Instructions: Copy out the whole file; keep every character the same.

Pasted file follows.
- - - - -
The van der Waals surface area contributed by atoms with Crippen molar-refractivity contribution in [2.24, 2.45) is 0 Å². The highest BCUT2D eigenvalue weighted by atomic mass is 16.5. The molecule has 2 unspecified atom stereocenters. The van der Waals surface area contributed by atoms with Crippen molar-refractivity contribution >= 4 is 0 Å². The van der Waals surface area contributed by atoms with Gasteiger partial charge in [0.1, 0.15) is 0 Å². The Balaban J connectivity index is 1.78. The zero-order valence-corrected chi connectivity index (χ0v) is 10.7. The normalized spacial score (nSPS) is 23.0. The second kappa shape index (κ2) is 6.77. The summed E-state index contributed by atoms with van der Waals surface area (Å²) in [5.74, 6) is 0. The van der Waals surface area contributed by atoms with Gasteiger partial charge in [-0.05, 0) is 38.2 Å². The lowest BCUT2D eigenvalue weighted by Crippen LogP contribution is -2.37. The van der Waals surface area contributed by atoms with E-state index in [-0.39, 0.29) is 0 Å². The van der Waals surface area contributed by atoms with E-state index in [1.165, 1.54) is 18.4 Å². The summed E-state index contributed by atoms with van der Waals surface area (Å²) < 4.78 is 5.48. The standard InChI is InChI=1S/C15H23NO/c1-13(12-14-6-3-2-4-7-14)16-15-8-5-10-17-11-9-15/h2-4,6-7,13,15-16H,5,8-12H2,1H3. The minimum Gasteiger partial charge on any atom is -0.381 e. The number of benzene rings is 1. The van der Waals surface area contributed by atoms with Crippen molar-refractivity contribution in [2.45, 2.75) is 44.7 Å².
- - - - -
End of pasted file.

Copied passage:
The van der Waals surface area contributed by atoms with Crippen molar-refractivity contribution in [2.24, 2.45) is 0 Å². The highest BCUT2D eigenvalue weighted by atomic mass is 16.5. The molecule has 2 unspecified atom stereocenters. The van der Waals surface area contributed by atoms with Crippen molar-refractivity contribution >= 4 is 0 Å². The van der Waals surface area contributed by atoms with Gasteiger partial charge in [0.1, 0.15) is 0 Å². The Balaban J connectivity index is 1.78. The zero-order valence-corrected chi connectivity index (χ0v) is 10.7. The normalized spacial score (nSPS) is 23.0. The second kappa shape index (κ2) is 6.77. The summed E-state index contributed by atoms with van der Waals surface area (Å²) in [5.74, 6) is 0. The van der Waals surface area contributed by atoms with Gasteiger partial charge in [-0.05, 0) is 38.2 Å². The lowest BCUT2D eigenvalue weighted by Crippen LogP contribution is -2.37. The van der Waals surface area contributed by atoms with E-state index in [-0.39, 0.29) is 0 Å². The van der Waals surface area contributed by atoms with E-state index in [1.165, 1.54) is 18.4 Å². The summed E-state index contributed by atoms with van der Waals surface area (Å²) < 4.78 is 5.48. The standard InChI is InChI=1S/C15H23NO/c1-13(12-14-6-3-2-4-7-14)16-15-8-5-10-17-11-9-15/h2-4,6-7,13,15-16H,5,8-12H2,1H3. The minimum Gasteiger partial charge on any atom is -0.381 e. The number of benzene rings is 1. The van der Waals surface area contributed by atoms with Crippen molar-refractivity contribution in [2.45, 2.75) is 44.7 Å².